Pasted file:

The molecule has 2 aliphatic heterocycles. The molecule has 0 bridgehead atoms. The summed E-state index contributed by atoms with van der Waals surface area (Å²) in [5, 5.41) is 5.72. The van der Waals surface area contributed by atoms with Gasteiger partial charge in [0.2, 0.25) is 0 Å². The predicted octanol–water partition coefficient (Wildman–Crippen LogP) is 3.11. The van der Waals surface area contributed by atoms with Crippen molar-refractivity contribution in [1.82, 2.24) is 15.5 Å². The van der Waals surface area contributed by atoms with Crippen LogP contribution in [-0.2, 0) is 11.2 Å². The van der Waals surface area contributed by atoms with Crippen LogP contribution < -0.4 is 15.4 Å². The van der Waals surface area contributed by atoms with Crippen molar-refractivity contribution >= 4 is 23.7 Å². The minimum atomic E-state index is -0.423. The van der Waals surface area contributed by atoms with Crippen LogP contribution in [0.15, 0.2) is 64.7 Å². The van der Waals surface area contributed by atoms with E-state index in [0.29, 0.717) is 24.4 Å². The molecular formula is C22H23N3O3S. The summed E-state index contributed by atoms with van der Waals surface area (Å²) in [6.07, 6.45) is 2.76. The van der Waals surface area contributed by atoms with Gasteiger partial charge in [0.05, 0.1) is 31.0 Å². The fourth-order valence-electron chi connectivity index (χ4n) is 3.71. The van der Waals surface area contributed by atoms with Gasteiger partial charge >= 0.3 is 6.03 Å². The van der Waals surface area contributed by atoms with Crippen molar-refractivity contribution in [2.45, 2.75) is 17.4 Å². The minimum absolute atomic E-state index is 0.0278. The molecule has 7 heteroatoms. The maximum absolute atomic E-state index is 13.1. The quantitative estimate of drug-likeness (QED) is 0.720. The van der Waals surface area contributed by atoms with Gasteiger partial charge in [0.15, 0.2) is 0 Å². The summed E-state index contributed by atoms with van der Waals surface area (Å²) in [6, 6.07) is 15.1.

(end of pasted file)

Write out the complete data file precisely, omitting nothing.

The molecule has 2 aliphatic heterocycles. The molecule has 0 bridgehead atoms. The summed E-state index contributed by atoms with van der Waals surface area (Å²) in [5, 5.41) is 5.72. The van der Waals surface area contributed by atoms with Gasteiger partial charge in [0.2, 0.25) is 0 Å². The predicted octanol–water partition coefficient (Wildman–Crippen LogP) is 3.11. The van der Waals surface area contributed by atoms with Crippen molar-refractivity contribution in [1.82, 2.24) is 15.5 Å². The van der Waals surface area contributed by atoms with Crippen LogP contribution in [-0.2, 0) is 11.2 Å². The van der Waals surface area contributed by atoms with Crippen LogP contribution < -0.4 is 15.4 Å². The van der Waals surface area contributed by atoms with Crippen molar-refractivity contribution >= 4 is 23.7 Å². The minimum atomic E-state index is -0.423. The van der Waals surface area contributed by atoms with Crippen LogP contribution in [0.15, 0.2) is 64.7 Å². The van der Waals surface area contributed by atoms with E-state index in [0.29, 0.717) is 24.4 Å². The molecular formula is C22H23N3O3S. The summed E-state index contributed by atoms with van der Waals surface area (Å²) in [6.07, 6.45) is 2.76. The van der Waals surface area contributed by atoms with Gasteiger partial charge in [0.05, 0.1) is 31.0 Å². The fourth-order valence-electron chi connectivity index (χ4n) is 3.71. The van der Waals surface area contributed by atoms with Gasteiger partial charge >= 0.3 is 6.03 Å². The van der Waals surface area contributed by atoms with Crippen molar-refractivity contribution in [2.45, 2.75) is 17.4 Å². The minimum absolute atomic E-state index is 0.0278. The molecule has 7 heteroatoms. The maximum absolute atomic E-state index is 13.1. The quantitative estimate of drug-likeness (QED) is 0.720. The van der Waals surface area contributed by atoms with Gasteiger partial charge in [0.15, 0.2) is 0 Å². The summed E-state index contributed by atoms with van der Waals surface area (Å²) in [6, 6.07) is 15.1.